I recently made it my goal to try and actively use my cookbook collection. I flipped through them, photo copied a dozen or so from each and have been slowly working my way through the pile.
This evening I made Cornish Hens with Cornbread Stuffing and Broccoli with Dijon Vinaigrette dressing, from Ina Garten’s Barefoot Contessa at Home: Everyday Recipes You’ll Make Over and Over Again.
I’m not sure about the “over and over again” part, but I will defiantly stash away the recipe for the onion rings I made a few weeks back, and corn bread that I made the other day to use as stuffing.
Cornish Hens are cute, smaller versions of Chicken. One would probably feed two comfortably, I found an entire one a bit daunting, and rather difficult to eat (although I can use the leftovers for sandwiches). Next time I think I will just make one and we can share.
Over all they were fairly easy to work with. Happily, unlike chicken (and turkey) they do not have little odd bits that fall off/out of them when you rinse them off and pat them dry. No sack-o-giblets, necks or other odd bits, and two comfortably fit in the turkey-sized roasting pan.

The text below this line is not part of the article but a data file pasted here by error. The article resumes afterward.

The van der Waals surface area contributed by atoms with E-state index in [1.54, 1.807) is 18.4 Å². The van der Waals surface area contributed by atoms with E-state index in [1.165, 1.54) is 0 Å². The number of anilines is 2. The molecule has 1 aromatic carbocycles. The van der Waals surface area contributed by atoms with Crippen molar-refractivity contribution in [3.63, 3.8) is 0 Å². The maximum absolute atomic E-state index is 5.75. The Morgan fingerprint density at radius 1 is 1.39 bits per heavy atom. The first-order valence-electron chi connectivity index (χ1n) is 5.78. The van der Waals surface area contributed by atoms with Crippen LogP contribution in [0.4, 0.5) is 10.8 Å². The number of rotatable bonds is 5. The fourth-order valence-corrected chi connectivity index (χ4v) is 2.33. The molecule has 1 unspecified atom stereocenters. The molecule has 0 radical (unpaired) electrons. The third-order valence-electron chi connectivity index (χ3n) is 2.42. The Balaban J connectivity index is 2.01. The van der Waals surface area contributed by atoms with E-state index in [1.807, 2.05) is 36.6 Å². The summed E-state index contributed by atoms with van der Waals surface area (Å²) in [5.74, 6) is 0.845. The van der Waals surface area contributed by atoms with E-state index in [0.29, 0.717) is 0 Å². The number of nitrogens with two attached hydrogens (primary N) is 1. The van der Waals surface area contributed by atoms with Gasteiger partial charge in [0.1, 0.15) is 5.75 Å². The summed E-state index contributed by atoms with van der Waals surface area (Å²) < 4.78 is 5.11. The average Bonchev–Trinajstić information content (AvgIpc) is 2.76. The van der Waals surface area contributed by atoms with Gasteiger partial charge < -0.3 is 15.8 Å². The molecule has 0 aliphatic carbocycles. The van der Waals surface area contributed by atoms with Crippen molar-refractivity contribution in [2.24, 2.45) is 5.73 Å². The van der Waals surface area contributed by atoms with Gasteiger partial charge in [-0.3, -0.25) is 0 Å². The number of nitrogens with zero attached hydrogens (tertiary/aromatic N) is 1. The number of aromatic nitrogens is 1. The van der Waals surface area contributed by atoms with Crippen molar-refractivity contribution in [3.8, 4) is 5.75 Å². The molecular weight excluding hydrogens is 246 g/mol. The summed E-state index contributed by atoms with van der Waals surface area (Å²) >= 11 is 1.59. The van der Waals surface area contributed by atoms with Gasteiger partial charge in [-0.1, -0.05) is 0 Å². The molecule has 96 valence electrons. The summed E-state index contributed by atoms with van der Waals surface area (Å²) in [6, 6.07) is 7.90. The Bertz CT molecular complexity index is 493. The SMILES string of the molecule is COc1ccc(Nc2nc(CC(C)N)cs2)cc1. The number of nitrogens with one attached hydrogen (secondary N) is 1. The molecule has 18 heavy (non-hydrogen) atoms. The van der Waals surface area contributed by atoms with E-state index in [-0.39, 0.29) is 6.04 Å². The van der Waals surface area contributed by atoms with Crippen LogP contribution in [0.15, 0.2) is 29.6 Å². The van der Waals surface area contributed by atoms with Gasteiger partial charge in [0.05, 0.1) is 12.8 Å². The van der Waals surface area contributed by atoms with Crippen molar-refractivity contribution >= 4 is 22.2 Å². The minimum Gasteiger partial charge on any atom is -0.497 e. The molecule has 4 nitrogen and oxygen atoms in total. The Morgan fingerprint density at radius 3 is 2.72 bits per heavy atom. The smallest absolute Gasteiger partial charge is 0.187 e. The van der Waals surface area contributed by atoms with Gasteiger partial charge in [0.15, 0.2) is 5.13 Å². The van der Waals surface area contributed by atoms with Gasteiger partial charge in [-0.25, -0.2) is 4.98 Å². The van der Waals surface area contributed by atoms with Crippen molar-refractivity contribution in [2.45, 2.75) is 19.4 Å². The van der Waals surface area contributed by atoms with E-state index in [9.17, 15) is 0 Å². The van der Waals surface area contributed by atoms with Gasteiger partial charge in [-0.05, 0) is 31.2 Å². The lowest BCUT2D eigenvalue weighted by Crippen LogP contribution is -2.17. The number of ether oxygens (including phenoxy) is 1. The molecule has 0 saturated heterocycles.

Cornish Hens are quite elegant looking until you try to eat them. Not only are they a Bit Much, they shift around the plate and push the broccoli off the edge of the plate. They also have bones, skin, and are surprisingly uncooperative.
They lay there looking rather… well, obviously they were once alive. The little wings lay across their chests, their legs lay askew, out of the cavity where internals once lived pours vivid yellow cornbread stuffing.
The cornbread stuffing (and corn bread on its own) were both excellent. The broccoli with the Dijon Vinaigrette dressing was fantastic. The Cornish Hens, while quite good (the meat was very tender and moist), probably won’t make an appearance at our table for Quite Some Time, mostly because they’re not the easiest thing in the world to eat. I’ll make them again when I want to impress someone, celebrate a special occasion, or make a mini-roast-“chicken.”